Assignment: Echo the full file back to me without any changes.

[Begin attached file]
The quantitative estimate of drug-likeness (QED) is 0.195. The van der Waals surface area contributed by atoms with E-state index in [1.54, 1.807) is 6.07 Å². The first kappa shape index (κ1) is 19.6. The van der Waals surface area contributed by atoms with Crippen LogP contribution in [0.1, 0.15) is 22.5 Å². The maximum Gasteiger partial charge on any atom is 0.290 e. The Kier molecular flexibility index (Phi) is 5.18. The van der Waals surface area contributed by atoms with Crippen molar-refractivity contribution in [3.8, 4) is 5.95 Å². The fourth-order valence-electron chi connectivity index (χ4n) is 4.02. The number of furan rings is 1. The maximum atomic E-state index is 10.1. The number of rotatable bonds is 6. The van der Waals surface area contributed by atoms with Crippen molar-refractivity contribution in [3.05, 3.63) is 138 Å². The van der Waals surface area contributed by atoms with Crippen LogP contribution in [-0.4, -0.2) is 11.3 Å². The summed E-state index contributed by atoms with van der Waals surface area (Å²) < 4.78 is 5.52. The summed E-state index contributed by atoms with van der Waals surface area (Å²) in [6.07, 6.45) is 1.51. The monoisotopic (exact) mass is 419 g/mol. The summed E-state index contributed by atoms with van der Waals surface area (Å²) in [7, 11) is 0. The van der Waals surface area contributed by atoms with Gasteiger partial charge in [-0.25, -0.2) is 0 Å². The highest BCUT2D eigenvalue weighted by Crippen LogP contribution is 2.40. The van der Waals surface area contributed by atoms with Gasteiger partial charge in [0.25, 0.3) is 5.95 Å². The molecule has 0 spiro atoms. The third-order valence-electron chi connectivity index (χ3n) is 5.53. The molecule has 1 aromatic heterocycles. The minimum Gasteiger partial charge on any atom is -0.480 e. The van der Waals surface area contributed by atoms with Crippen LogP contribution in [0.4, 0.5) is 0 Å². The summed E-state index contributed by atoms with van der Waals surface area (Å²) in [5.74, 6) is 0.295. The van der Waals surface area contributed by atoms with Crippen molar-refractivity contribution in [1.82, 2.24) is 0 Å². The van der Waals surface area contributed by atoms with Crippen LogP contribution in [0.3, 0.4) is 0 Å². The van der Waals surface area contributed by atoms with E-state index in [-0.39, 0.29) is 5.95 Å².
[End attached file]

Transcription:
The quantitative estimate of drug-likeness (QED) is 0.195. The van der Waals surface area contributed by atoms with E-state index in [1.54, 1.807) is 6.07 Å². The first kappa shape index (κ1) is 19.6. The van der Waals surface area contributed by atoms with Crippen LogP contribution in [0.1, 0.15) is 22.5 Å². The maximum Gasteiger partial charge on any atom is 0.290 e. The Kier molecular flexibility index (Phi) is 5.18. The van der Waals surface area contributed by atoms with Crippen molar-refractivity contribution in [3.8, 4) is 5.95 Å². The fourth-order valence-electron chi connectivity index (χ4n) is 4.02. The number of furan rings is 1. The maximum atomic E-state index is 10.1. The number of rotatable bonds is 6. The van der Waals surface area contributed by atoms with Crippen molar-refractivity contribution in [3.05, 3.63) is 138 Å². The van der Waals surface area contributed by atoms with Crippen LogP contribution in [-0.4, -0.2) is 11.3 Å². The summed E-state index contributed by atoms with van der Waals surface area (Å²) < 4.78 is 5.52. The summed E-state index contributed by atoms with van der Waals surface area (Å²) in [6.07, 6.45) is 1.51. The monoisotopic (exact) mass is 419 g/mol. The summed E-state index contributed by atoms with van der Waals surface area (Å²) in [7, 11) is 0. The van der Waals surface area contributed by atoms with Gasteiger partial charge in [-0.25, -0.2) is 0 Å². The highest BCUT2D eigenvalue weighted by Crippen LogP contribution is 2.40. The van der Waals surface area contributed by atoms with Gasteiger partial charge in [0.25, 0.3) is 5.95 Å². The molecule has 0 spiro atoms. The third-order valence-electron chi connectivity index (χ3n) is 5.53. The molecule has 1 aromatic heterocycles. The minimum Gasteiger partial charge on any atom is -0.480 e. The van der Waals surface area contributed by atoms with Crippen LogP contribution in [0.4, 0.5) is 0 Å². The summed E-state index contributed by atoms with van der Waals surface area (Å²) in [5.74, 6) is 0.295. The van der Waals surface area contributed by atoms with Crippen molar-refractivity contribution in [1.82, 2.24) is 0 Å². The van der Waals surface area contributed by atoms with Crippen LogP contribution in [0.3, 0.4) is 0 Å². The van der Waals surface area contributed by atoms with E-state index in [-0.39, 0.29) is 5.95 Å².